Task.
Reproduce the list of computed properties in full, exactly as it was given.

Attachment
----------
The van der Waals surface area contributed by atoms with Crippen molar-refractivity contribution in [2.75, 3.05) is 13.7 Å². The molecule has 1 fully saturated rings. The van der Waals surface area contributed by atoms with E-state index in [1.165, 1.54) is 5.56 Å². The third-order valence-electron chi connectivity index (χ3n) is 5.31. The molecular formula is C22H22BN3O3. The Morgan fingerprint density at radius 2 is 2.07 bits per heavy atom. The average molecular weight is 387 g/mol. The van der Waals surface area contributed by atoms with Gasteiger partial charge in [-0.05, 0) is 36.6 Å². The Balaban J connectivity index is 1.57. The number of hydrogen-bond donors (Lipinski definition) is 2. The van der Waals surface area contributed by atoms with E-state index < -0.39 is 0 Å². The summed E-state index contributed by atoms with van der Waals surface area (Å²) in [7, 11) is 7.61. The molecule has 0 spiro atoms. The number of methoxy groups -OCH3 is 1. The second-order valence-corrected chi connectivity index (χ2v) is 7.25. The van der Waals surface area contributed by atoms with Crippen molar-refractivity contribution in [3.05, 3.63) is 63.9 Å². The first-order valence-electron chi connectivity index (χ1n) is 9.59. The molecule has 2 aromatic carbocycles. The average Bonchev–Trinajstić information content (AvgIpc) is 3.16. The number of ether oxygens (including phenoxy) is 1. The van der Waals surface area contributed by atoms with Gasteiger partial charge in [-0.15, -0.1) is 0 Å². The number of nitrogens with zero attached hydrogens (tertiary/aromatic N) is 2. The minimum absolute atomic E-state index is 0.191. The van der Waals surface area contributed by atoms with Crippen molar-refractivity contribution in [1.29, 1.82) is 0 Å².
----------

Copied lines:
The van der Waals surface area contributed by atoms with Crippen molar-refractivity contribution in [2.75, 3.05) is 13.7 Å². The molecule has 1 fully saturated rings. The van der Waals surface area contributed by atoms with E-state index in [1.165, 1.54) is 5.56 Å². The third-order valence-electron chi connectivity index (χ3n) is 5.31. The molecular formula is C22H22BN3O3. The Morgan fingerprint density at radius 2 is 2.07 bits per heavy atom. The average molecular weight is 387 g/mol. The van der Waals surface area contributed by atoms with Gasteiger partial charge in [-0.05, 0) is 36.6 Å². The Balaban J connectivity index is 1.57. The number of hydrogen-bond donors (Lipinski definition) is 2. The van der Waals surface area contributed by atoms with E-state index < -0.39 is 0 Å². The summed E-state index contributed by atoms with van der Waals surface area (Å²) in [7, 11) is 7.61. The molecule has 0 spiro atoms. The number of methoxy groups -OCH3 is 1. The second-order valence-corrected chi connectivity index (χ2v) is 7.25. The van der Waals surface area contributed by atoms with Crippen molar-refractivity contribution in [3.05, 3.63) is 63.9 Å². The first-order valence-electron chi connectivity index (χ1n) is 9.59. The molecule has 2 aromatic carbocycles. The average Bonchev–Trinajstić information content (AvgIpc) is 3.16. The number of ether oxygens (including phenoxy) is 1. The van der Waals surface area contributed by atoms with Gasteiger partial charge in [-0.15, -0.1) is 0 Å². The number of nitrogens with zero attached hydrogens (tertiary/aromatic N) is 2. The minimum absolute atomic E-state index is 0.191. The van der Waals surface area contributed by atoms with Crippen molar-refractivity contribution in [1.29, 1.82) is 0 Å².